Whether youre browsing Goop or watching the antics of Real Housewives like Shannon Beador, its hard to miss some of the strangest health trends that these celebrities promote many of them outside traditional medical science. But is there any reason to believe that some of the weirdest practices, including swishing oil around your teeth or feeing a placenta, might actually have some benefits?
Fox News spoke to a few holistic health specialists to get their thinks on these trends. Keep in mind, though, that the NCCIH( National Center for Complementary and Integrative Health) says that we currently dont have enough evidence to display whether these practices are safe or effective.
1. Jade eggs
One of Gwyneth Paltrows latest experiments? Jade eggs: oval stones made of jade that are inserted vaginally. Supposedly, the eggs increase vaginal tone, strengthen the vaginal muscles, improve hormonal balance, and increase libido, Dr. Svetlana Kogan, a holistic health practitioner and author of “Diet Slave No More , ” told Fox News.
She herself is instead opposed to jade eggs, however. Inserting the eggs can increase the risk of infection or interfere with contraceptives like IUDs, Kogan noted. Instead, she recommends Kegel exercises as a safer alternative to exercise vaginal muscles.
2. Vitamin drips
According to Robin Foroutan, spokesperson for the Academy of Nutrition and Dietetics, and an integrative dietitian, nutritionist, and health coach, vitamin drips can be used to achieve higher levels of vitamin concentration in the body than oral supplements alone when utilized and administered appropriately. Vitamin drips can increase patients vitamin C concentration or iron concentration, but dangers include nausea, dizziness, or infection at the puncture site, Foroutan said. In addition, too much of some minerals, like magnesium, can lower blood pressure, so Foroutan stressed the importance of discovering a reputable locating for these procedures.
3. Oil pulling
Oil pulling is an Asian-Ayurvedic practice of swishing oil such as sesame petroleum or coconut petroleum around the mouth for a few minutes, in order to whiten teeth, improve oral health, and soothe mouth dryness, Foroutan said. The risks here are relatively minimal, and celebrities including Shailene Woodley have given this practice a try. Kogan agreed, calling it a time-proven, alternative mending technique.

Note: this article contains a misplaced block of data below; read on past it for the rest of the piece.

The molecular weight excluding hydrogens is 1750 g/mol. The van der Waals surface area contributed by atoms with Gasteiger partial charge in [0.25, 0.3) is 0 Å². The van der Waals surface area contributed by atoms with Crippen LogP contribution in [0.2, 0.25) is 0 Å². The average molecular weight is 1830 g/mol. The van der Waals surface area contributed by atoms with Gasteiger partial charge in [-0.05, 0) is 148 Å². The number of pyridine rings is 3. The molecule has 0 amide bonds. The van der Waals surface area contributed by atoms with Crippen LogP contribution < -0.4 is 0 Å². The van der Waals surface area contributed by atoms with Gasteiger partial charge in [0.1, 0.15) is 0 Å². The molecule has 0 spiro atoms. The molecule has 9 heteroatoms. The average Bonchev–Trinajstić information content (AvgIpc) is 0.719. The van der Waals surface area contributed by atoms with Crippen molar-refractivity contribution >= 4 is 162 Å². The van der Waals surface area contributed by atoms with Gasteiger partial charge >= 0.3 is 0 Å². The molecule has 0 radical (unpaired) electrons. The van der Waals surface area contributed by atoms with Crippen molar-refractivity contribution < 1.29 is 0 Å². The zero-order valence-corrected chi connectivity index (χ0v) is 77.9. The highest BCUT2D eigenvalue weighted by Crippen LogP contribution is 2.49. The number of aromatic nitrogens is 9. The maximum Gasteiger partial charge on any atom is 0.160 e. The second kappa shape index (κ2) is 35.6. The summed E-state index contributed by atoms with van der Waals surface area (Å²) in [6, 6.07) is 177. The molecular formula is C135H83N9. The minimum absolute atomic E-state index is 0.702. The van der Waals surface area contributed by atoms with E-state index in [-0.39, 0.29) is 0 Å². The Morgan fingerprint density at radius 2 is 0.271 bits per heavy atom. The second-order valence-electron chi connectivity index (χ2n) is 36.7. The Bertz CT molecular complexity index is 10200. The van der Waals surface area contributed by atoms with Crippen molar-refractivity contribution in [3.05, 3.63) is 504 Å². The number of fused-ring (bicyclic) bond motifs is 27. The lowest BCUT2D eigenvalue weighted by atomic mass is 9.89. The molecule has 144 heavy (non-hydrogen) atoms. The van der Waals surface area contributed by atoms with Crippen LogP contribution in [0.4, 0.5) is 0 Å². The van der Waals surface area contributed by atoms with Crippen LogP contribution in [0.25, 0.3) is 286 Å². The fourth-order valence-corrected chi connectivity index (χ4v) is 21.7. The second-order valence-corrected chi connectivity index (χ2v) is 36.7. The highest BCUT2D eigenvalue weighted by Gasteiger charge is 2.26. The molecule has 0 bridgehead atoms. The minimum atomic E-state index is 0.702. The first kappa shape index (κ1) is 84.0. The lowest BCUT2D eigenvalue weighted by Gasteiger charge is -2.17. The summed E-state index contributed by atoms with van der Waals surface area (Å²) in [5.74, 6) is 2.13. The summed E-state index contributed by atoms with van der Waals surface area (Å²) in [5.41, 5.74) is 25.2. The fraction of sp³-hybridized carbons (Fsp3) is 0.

Cupping is a therapy that helps treat respiratory disease and improve lymphatic drainage, Kogan explained. Celebrity including Lady Gaga, Lena Dunham, and Michael Phelps have jumped on the cupping bandwagon.
For this treatment, heated beakers are placed on the patients back, and the beakers then suck the patients flesh up toward the cup. Kogan would recommend this for treatment of early stages of a viral respiratory illness, though the procedure can cause bruise and is a flame hazard if not used properly.
5. Toothpaste for acne
Some celebrities such as Kendall Jenner and Jennifer Love Hewitt recommend an old teen trick: using toothpaste to clear up a zit. However, Kogan said, the dab of toothpaste essentially merely dries up the scalp, and doesnt address any underlying problems that may cause the acne. Pass on this one, she recommended.
6. Eating placenta
After childbirth, some mommies consume the placenta, or what Kogan described as the organ thats formed as an interface between the mother and child for a whole host of health benefits. Because this is a blood product, though, Kogan said she wouldnt recommend this practice, as it can be difficult to verify the sterility and safety of what youre about to consume.
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